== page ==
UPDATE: Strangulation cause of death in ‘Lady in the Lake’ murder as arrest made

Hill Country

LLANO COUNTY, Texas (KXAN) — A man was indicted by a grand jury on a murder charge May 3 in connection with the death of a Buchanan Dam woman who went missing nearly 15 years ago.

The Llano County Sheriff’s Office said Jimmy Don Wolfenbarger, 57, is accused of murdering Holly Marie Simmons, who originally went missing from her home in Buchanan Dam in November 2006. Her remains were found July 2009 in Inks Lake.

According to the indictment KXAN obtained Thursday, Wolfenbarger is suspected of strangling Simmons to death using “a wire, cord or similar ligature.” He was named the suspect five years after the case was reinvestigated by the Texas Ranger starting in 2016, according to the Texas Department of Public Safety.

Simmons’ brother, Paul Wishman, and sister, Deb Sherwood, spoke with KXAN on Wednesday and both said they were “relieved” after waiting 15 years for something to happen in her case.

“There was always that little glimmer of hope that it would happen,” Wishman said.

“Our mom had been in contact with a Detective Williams for the last 15 years, calling him once a month, getting, you know, updates and whatnot,” Sherwood said. “The phone call came in Monday morning, just before 11 o’clock, saying that, you know, they had him that he was arrested and was going to be indicted.”

Holly Marie Simmons went missing from her home in Buchanan Dam in November 2006.
Holly Marie Simmons went missing from her home in Buchanan Dam in November 2006.

Wolfenbarger turned himself in Wednesday to the Lubbock County Jail. He was released after posting a $2 million bond, according to the sheriff’s office. He was also ordered to turn in his passport.

Wolfenbarger’s bond conditions state he must undergo drug tests and refrain from using alcohol or drugs. He is required get treatment for both substance abuse and mental health while out on bond and maintain employment. He cannot be charged or arrested again in the state and must appear in district court when required.

Sherwood and Wishman said they weren’t surprised when they learned Wolfenbarger had been arrested for the murder. Simmons had been living on his family’s property, and he was her landlord at the time of her disappearance.

“What we’ve been told over the past 15 years is he was the main suspect,” Sherwood said, “but there wasn’t enough evidence.”

The siblings were both disappointed Wolfenbarger bonded out of jail.

“I don’t think he should have ever been able to have bond,” Wishman said. “He should be behind bars.”

“Hopefully he doesn’t get away, and hopefully they’ve got a good case, and justice will be served for her, her kids, her grandkids and the rest of the family,” Wishman said.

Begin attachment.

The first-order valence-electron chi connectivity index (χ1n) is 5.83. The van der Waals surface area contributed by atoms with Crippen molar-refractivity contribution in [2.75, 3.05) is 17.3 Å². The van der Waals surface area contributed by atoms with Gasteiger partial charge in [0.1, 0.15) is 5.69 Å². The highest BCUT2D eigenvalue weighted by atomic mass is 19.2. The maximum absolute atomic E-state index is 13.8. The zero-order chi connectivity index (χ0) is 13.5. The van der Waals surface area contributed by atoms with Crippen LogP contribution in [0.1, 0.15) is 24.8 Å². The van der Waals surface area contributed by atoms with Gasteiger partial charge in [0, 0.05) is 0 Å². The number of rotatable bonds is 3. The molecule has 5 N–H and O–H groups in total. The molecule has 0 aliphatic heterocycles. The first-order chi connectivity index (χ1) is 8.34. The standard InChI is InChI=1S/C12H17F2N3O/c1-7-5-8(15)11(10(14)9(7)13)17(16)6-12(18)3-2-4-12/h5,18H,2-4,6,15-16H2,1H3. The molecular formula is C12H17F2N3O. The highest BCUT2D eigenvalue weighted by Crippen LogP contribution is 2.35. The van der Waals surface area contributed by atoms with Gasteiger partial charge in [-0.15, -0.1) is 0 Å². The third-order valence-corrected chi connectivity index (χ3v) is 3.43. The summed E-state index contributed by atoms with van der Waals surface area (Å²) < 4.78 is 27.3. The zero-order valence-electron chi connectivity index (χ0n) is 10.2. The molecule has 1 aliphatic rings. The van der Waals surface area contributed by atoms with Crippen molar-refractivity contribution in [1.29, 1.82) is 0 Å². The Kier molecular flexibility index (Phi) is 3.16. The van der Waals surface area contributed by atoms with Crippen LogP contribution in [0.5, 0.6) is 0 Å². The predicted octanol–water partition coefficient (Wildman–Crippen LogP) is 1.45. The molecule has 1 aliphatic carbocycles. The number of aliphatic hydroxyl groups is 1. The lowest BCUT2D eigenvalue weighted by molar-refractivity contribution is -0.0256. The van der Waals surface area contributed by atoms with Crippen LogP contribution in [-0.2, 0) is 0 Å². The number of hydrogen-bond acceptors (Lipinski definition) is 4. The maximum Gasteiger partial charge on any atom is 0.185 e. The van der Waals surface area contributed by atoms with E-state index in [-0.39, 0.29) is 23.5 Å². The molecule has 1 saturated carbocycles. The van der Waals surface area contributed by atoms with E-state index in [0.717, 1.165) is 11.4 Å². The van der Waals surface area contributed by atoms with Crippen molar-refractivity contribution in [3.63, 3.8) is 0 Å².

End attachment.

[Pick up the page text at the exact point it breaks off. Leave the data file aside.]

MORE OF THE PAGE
While originally of the Buchanan Dam area, according to the sheriff’s office, Wolfenbarger has recently resided Lubbock.

A case that started in 2006

On Nov. 29, 2006, Simmons, who was 45 at the time, was reported missing “under suspicious circumstances” from her home, located at 216 Cortez Trail in Buchanan Dam. She was last seen the day before sending her daughters off to school just before 7 a.m.

Both the sheriff’s office and the Texas Rangers have been investigating the case.

“Her purse, her cell phone, her car were at the house when her daughter came home that afternoon, but she was missing at the time,” said Llano County Sheriff Bill Blackburn in an October 2015 interview with KXAN.

Nearly three years later on July 7, 2009, possible human remains were reported to be in Inks Lake, which is east of Buchanan Dam off Highway 29 about 6.7 miles away from Simmons’ home.

The sheriff’s office, Texas Rangers and personnel with the Lower Colorado River Authority responded to the call. Some recreational divers had found the remains at the bottom of the lake, near its center, under the Highway 29 bridge, according to the sheriff’s office.

Investigators previously told KXAN the body was submerged in a boat 18 feet deep and weighed down by 600 pounds of concrete.

Two days later on July 9, 2009, the Texas Department of Public Safety Dive Team recovered the remains, the sheriff’s office said. The remains were taken to the Travis County Medical Examiner’s Office, as the case turned into a homicide investigation.

“There was physical evidence that something did occur at the house,” Sheriff Blackburn said in the past interview. “We don’t think she left the house alive.”

Almost two months later, on Sept. 1, 2009, the medical examiner’s office was able to identify the body as Simmons through dental records. Her death was then ruled a homicide.

Today, Simmons would’ve been 60 years old. According to a KXAN Investigation from October 2015, investigators believed she had been murdered violently in her home — and that she knew her killer.

“I will say that is was a personal type of death… it was someone she knew,” Blackburn said in 2015.

New details released from the Texas Department of Public Safety Thursday said in 2016, the Texas Rangers Unsolved Crimes Investigation Program reviewed the case and assigned it to a Texas Ranger to reinvestigate alongside the Llano County Sheriff’s Office.

After a five-year investigation, Wolfenbarger was named a suspect, according to DPS. In addition to being Simmons’ landlord, he lived near her home in an RV park at the time of her death.

“He often had disputes with Simmons regarding one of her two daughters,” the DPS release said.

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